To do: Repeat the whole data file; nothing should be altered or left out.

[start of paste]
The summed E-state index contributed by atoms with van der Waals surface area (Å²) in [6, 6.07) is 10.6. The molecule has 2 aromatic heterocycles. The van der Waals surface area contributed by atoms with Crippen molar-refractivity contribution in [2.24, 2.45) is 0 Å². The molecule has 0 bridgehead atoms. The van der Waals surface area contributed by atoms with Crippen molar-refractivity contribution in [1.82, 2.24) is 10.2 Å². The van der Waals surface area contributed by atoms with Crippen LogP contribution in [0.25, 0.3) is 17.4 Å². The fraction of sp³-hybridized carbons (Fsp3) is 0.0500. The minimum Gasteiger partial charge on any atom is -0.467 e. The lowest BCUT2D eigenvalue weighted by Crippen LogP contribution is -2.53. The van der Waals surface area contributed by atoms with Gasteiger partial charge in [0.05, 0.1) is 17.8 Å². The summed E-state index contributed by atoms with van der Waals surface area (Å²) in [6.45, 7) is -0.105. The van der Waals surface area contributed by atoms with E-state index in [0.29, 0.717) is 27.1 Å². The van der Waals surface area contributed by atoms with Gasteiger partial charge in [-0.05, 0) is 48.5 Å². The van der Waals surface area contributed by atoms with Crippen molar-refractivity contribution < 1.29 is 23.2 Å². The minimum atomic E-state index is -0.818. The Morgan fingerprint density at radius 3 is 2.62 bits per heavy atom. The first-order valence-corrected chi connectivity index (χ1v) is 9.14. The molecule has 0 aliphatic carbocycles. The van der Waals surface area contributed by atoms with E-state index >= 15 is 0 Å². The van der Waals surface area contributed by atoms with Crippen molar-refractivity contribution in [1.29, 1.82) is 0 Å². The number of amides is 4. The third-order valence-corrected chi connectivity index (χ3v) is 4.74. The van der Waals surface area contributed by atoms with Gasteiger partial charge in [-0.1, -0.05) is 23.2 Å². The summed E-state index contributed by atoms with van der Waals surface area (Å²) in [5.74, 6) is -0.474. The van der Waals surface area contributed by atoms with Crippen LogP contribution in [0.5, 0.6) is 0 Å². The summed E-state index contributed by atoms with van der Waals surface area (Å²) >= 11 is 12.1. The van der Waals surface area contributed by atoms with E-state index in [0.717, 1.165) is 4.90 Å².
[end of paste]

The summed E-state index contributed by atoms with van der Waals surface area (Å²) in [6, 6.07) is 10.6. The molecule has 2 aromatic heterocycles. The van der Waals surface area contributed by atoms with Crippen molar-refractivity contribution in [2.24, 2.45) is 0 Å². The molecule has 0 bridgehead atoms. The van der Waals surface area contributed by atoms with Crippen molar-refractivity contribution in [1.82, 2.24) is 10.2 Å². The van der Waals surface area contributed by atoms with Crippen LogP contribution in [0.25, 0.3) is 17.4 Å². The fraction of sp³-hybridized carbons (Fsp3) is 0.0500. The minimum Gasteiger partial charge on any atom is -0.467 e. The lowest BCUT2D eigenvalue weighted by Crippen LogP contribution is -2.53. The van der Waals surface area contributed by atoms with Gasteiger partial charge in [0.05, 0.1) is 17.8 Å². The summed E-state index contributed by atoms with van der Waals surface area (Å²) in [6.45, 7) is -0.105. The van der Waals surface area contributed by atoms with E-state index in [0.29, 0.717) is 27.1 Å². The van der Waals surface area contributed by atoms with Gasteiger partial charge in [-0.05, 0) is 48.5 Å². The van der Waals surface area contributed by atoms with Crippen molar-refractivity contribution < 1.29 is 23.2 Å². The minimum atomic E-state index is -0.818. The Morgan fingerprint density at radius 3 is 2.62 bits per heavy atom. The first-order valence-corrected chi connectivity index (χ1v) is 9.14. The molecule has 0 aliphatic carbocycles. The van der Waals surface area contributed by atoms with E-state index >= 15 is 0 Å². The van der Waals surface area contributed by atoms with Crippen molar-refractivity contribution in [1.29, 1.82) is 0 Å². The number of amides is 4. The third-order valence-corrected chi connectivity index (χ3v) is 4.74. The van der Waals surface area contributed by atoms with Gasteiger partial charge in [-0.1, -0.05) is 23.2 Å². The summed E-state index contributed by atoms with van der Waals surface area (Å²) in [5.74, 6) is -0.474. The van der Waals surface area contributed by atoms with Crippen LogP contribution in [0.5, 0.6) is 0 Å². The summed E-state index contributed by atoms with van der Waals surface area (Å²) >= 11 is 12.1. The van der Waals surface area contributed by atoms with E-state index in [0.717, 1.165) is 4.90 Å².